16. Wrong people making the decision: Only a small percentage of the IAU are planetary scientists, who are the actual people who should be the ones making decisions about what makes up a planet. Letting people who study stars decide what counts as a planet is akin to letting dermatologists decide how to treat a heart condition - hey, a doctor's a doctor, right? Just like when meteorologists or chemists make claims that global warming isn't real - a scientist is a scientist, right?
17. Making the decision before gathering the data: For most of the history of humankind's knowledge of Ceres and Pluto, we have not had any missions underway to explore them. They were just poorly resolved points of light. But at the time of the IAU vote, at long last, we had launched New Horizons to Pluto and were preparing Dawn for launch to Ceres. Yet it was at this narrow interval, between actually launching craft to gather data about the bodies, but not having them arrive, that the IAU decided to make their declaration. Making scientific declarations about objects that you know little about when vast amounts of data are coming in the pipeline - data that could influence members making the decision - is profoundly unscientific.
18. Not following through on its own declarations: The IAU decision declared that it would continue to name new dwarf planets as new data comes in. Yet there's not been a new declaration since 2006. We have far better data than we had to make declarations of dwarf planets in 2006, and there's a long list of them awaiting declaration - where's the IAU? For example, Quaoar's diameter is known to a mere ±5 km and is significantly larger than Ceres. Even the lower bound of 2007 OR10 is larger than Quaoar. Why aren't they and countless others on the list? It increasingly looks like the IAU just wanted to make its declaration purely for demotion purposes rather than for its stated purpose of categorization.
19. Disagreement with the IAU is so intense that those who disagree are simply ignoring it - a process that began in the literature almost immediately (example: http://arxiv.org/abs/0712.2198), let alone in conversations with the public (example: any press conference with the New Horizons team). This not only renders the definition meaningless but serves to undercut the IAU's authority in other issues (such as naming).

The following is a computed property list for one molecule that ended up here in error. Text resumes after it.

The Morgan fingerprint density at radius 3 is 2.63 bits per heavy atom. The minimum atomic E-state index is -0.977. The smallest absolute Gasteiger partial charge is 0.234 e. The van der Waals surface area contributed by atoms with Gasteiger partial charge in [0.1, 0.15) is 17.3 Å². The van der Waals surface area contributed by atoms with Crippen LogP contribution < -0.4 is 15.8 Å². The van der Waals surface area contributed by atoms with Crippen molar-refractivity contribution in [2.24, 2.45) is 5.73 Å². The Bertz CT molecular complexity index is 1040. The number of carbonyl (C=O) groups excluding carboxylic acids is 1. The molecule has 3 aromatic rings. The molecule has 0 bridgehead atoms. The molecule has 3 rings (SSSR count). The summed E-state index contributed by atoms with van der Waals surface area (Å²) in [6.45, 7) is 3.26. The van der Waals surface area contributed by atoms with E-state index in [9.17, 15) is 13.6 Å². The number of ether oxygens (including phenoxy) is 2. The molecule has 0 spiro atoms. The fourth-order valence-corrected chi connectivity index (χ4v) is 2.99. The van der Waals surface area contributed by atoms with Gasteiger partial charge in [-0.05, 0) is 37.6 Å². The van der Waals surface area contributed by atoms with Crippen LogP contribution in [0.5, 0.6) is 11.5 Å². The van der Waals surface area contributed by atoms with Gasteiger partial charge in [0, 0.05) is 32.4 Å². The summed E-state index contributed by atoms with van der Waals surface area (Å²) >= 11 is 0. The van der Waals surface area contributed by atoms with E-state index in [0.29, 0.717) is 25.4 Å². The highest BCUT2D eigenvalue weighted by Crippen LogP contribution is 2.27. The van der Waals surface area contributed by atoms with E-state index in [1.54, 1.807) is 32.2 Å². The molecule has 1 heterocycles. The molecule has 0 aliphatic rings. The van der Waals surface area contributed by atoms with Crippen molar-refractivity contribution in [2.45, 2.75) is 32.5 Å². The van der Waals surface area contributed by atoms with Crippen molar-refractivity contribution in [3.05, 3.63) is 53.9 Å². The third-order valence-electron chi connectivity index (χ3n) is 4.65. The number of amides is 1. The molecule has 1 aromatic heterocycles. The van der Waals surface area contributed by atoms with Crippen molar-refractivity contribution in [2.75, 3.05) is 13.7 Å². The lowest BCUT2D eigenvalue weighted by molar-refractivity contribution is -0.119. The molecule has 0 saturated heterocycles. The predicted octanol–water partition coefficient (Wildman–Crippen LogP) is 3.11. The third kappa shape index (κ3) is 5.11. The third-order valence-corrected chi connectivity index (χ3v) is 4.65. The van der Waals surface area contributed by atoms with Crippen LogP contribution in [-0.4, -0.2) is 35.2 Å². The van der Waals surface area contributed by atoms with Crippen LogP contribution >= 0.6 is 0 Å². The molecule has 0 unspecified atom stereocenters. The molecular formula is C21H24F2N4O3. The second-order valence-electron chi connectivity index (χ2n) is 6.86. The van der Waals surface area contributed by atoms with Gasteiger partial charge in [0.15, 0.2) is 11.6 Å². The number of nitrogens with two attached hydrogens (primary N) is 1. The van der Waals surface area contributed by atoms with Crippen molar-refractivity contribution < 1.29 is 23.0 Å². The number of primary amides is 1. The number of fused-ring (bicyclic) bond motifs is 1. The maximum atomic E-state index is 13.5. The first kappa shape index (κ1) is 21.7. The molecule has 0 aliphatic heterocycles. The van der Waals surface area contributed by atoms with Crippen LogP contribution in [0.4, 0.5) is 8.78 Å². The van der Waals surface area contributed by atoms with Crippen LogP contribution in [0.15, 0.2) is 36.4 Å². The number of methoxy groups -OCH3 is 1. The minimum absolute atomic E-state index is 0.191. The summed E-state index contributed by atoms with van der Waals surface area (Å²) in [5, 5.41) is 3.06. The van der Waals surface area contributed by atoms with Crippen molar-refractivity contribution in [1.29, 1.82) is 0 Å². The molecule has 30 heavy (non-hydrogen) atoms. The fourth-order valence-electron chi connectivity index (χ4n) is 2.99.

20. Beyond the major points I could go into a bunch of nitpicks about the poor wording the IAU put forth in general. Such as how Jupiter doesn't actually meet their definition because the sun and Jupiter orbit a point (the sun-Jupiter barycentre) that spends most of its time outside the sun. It's often mentioned how Neptune doesn't meet their definition because of their use of the term "cleared the neighborhood" (implying removing all other large objects) rather than being gravitationally dominant / forcing other bodies into resonance. But because of that, even the Earth doesn't meet that definition because Earth's moon - which orbits the sun as much as the Earth does, despite also orbiting the Earth - is not cleared. Indeed, the IAU definition accepts that a body can both "orbit the sun" and be "a satellite" (see rule #2), yet they don't mention the satellite exclusion in rule #1, thus making Earth fail section (c) of #1. Using a "gravitationally dominant" definition rather than a "cleared the neighborhood" definition would have fixed this problem, but they didn't. Even if one chooses to ignore this, Earth's moon (despite being larger than most dwarf planets) gets classed not as a dwarf planet or even as a moon, but a "small solar system body", because - as they observe in #2 that objects can be both satellites and orbit the sun as well - it fails the conditions in #1 and #2 but meets the orbital condition in #3, thus is a "small solar system body". If you choose not to ignore that they choose the wording "cleared the neighborhood" rather than "gravitationally dominant" in #1, then Earth too is a "small solar system body". These are, of course, nitpicks, and are more ambiguous than the previous points; they're presented simply to show how hastily the current definition was come up with and how poorly thought out it is.